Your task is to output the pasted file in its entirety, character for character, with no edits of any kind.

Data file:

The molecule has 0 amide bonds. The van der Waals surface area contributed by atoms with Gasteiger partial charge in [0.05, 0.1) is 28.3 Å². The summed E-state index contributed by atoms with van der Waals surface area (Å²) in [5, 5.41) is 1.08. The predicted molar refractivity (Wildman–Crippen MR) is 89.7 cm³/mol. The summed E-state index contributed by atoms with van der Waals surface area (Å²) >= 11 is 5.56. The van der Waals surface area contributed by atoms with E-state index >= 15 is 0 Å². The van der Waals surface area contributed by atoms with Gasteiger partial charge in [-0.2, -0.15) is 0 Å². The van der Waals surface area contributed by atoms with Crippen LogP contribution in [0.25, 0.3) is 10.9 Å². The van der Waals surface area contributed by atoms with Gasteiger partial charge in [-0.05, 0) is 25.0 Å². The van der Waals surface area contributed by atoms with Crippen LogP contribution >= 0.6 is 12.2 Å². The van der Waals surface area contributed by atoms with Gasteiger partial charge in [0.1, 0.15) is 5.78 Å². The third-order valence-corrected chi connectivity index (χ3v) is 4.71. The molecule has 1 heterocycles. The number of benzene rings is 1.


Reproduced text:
The molecule has 0 amide bonds. The van der Waals surface area contributed by atoms with Gasteiger partial charge in [0.05, 0.1) is 28.3 Å². The summed E-state index contributed by atoms with van der Waals surface area (Å²) in [5, 5.41) is 1.08. The predicted molar refractivity (Wildman–Crippen MR) is 89.7 cm³/mol. The summed E-state index contributed by atoms with van der Waals surface area (Å²) >= 11 is 5.56. The van der Waals surface area contributed by atoms with E-state index >= 15 is 0 Å². The van der Waals surface area contributed by atoms with Gasteiger partial charge in [-0.2, -0.15) is 0 Å². The van der Waals surface area contributed by atoms with Crippen LogP contribution in [0.25, 0.3) is 10.9 Å². The van der Waals surface area contributed by atoms with Gasteiger partial charge in [-0.05, 0) is 25.0 Å². The van der Waals surface area contributed by atoms with Crippen LogP contribution >= 0.6 is 12.2 Å². The van der Waals surface area contributed by atoms with Gasteiger partial charge in [0.1, 0.15) is 5.78 Å². The third-order valence-corrected chi connectivity index (χ3v) is 4.71. The molecule has 1 heterocycles. The number of benzene rings is 1.